Commercial oyster aquaculture has been enormously successful, and is still growing, but TOGA still has a job to do. The use of triploid oysters bred to be disease resistant has made commercial aquaculture possible, but it does nothing to increase the population of diploid, reproductive native strains of oysters in the Bay. These native strains show some signs of having increased resistance to the predominant oyster parasites, but there are not enough native oysters growing in the Bay to be self-sustaining. Although it may not be possible for this to happen, oyster gardeners can at least try to help. In addition to growing triploids for our eating pleasure, we can also each grow a thousand or more wild oysters that are capable of reproduction. The catch is to find a way for gardeners to have spat from native, wild oysters available to purchase. Currently it is a hit or miss thing, although the Chesapeake Bay Foundation has been able to arrange to have a supply for their members. This is something we must work on.


The first invited speaker was our friend, Bob Fisher, who gave a great talk on Cownose Rays, which he describes as Flattened Sharks. We learned that clams, not oysters are their preferred food. Oysters actually may injure them. Bob’s photos and videos were great, as usual, and his talk was really enjoyed by everyone.


Dr. Jim Wesson, Oyster Restorer for the Virginia Marine Resource Commission, told us there are now 1124 permitted oyster gardeners. Obviously, many gardeners still don’t have permits. He emphasized the ease of filing a permit, and the fact that having a permit protects oyster gardeners from situations that might make it difficult to grow oysters from your dock. Jim also told us about a Smart Phone App, VMRC Maps, which may be obtained free from the App Store, and which can put an immense amount of information onto your phone. Information about condemned areas and private leases are available to you, along with a great deal of other things. For example, Virginia is the only state where it is legal to eat home gardened oysters. Dr. Wesson then asked for questions from the audience, and had many, many to answer. As always, we all came away with good information and appreciation for the VMRC and Department of Health, which made it possible for oyster gardening to be legal in the State of Virginia.


Dr. Mark Luckenbach, who is Associate Dean of Research and Advisory Services was the final speaker. Mark originated the idea of oyster aquaculture for ordinary people, and worked with individuals and groups to teach people how to do it successfully. It was great hearing him talk about some of the early oyster gardeners, back in the 1980’s, such as Don Beard, Dr. Armistead Williams, Governor Holton and our own Peter and Diane Perina, who have been major Toga resources for materials and education for all the years of TOGA’s existence.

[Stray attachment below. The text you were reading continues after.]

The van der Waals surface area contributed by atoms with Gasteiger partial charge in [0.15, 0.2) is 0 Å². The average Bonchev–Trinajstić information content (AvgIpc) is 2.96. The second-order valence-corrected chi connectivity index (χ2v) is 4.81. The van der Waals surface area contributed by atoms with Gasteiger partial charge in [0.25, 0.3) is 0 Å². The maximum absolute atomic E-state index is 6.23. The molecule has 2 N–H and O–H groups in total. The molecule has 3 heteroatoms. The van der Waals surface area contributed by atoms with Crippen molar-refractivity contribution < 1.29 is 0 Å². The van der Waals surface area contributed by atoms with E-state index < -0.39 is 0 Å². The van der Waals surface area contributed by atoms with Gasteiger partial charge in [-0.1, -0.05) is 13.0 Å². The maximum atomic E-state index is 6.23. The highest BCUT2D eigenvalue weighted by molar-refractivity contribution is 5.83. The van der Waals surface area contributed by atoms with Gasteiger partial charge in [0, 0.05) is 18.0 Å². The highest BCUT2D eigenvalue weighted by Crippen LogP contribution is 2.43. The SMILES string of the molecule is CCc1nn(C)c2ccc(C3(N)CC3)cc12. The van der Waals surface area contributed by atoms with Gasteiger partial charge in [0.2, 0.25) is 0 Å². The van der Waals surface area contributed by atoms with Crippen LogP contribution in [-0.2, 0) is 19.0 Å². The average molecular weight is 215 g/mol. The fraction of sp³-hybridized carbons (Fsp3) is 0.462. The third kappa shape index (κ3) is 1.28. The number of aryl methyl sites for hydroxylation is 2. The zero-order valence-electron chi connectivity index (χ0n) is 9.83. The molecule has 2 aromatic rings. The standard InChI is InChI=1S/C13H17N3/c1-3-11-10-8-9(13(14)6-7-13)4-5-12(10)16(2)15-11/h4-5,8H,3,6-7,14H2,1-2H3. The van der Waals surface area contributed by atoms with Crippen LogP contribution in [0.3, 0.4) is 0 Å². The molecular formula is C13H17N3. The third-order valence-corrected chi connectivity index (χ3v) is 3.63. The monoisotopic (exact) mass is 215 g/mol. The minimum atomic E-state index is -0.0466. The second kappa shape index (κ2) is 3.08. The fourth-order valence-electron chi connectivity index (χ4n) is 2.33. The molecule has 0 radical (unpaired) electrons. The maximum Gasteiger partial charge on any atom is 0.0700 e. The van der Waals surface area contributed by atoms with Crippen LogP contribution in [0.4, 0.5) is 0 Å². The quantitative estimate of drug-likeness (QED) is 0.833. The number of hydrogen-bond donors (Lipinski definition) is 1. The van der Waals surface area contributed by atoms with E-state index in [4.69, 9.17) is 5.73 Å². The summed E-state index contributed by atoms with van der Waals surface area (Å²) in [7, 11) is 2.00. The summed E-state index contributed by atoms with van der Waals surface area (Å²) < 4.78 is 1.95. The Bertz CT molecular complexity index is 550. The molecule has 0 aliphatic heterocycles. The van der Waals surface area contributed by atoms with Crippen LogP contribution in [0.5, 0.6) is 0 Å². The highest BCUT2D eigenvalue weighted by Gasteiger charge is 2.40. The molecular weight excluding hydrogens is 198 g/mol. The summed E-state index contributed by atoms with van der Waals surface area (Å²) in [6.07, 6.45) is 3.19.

I think this Course was a great success in pointing out to us the progress of TOGA over the past twenty years, as well as directing us to a way to proceed in the future. TOGA is Alive and Well.


Jackie Partin



9:30 am Registration/coffee

10:00 am Welcome

10:15 am Virginia’s Oyster Gardening History –VIMS perspective, Dr. Mark Luckenbach, VIMS

An overview of oyster gardening in Virginia – from its start to where we are today

11:15 am Virginia’s Oyster Gardening History –VMRC Perspective, Dr. Jim Wesson, VMRC

12:00 pm Lunch (provided)

1:00 pm TOGA’s Top FAQs

1:00 pm “How to Be an Oyster Gardener” Brochure

Jackie Partin, TOGA

1:15 pm Best Practices on Handling and Eating Oysters from the Garden Karen Hudson, VIMS

1:45 pm Predators and Pests:

1:45 pm Tools to identify the most common predators in the oyster garden

2:15 pm Cownose Ray - Impacts to the Oyster Fishery & Research into Predator Deterring Strategies Bob Fisher,VIMS

2:45 pm Break

3:00 pm TBD


Speaker Contacts:

Bob Fisher

Fisheries/Seafood Technology Specialist

Marine Advisory Services

Virginia Institute of Marine Science

Gloucester Point, VA 23062

804- 684-7168



Karen Hudson 

Shellfish Aquaculture Extension Specialist 

Marine Advisory Services

Virginia Institute of Marine Science 

Gloucester Point, VA 23062 


khudson@vims.edu luck@vims.edu


Mark Luckenbach

Associate Dean of Research & Advisory Services

Virginia Institute of Marine Science

Gloucester Point, VA 23062 



Jim Wesson

Virginia Marine Resources Commission

2600 Washington Avenue, 3rd floor

Newport News, VA 23607



Jackie Partin

President Emeritus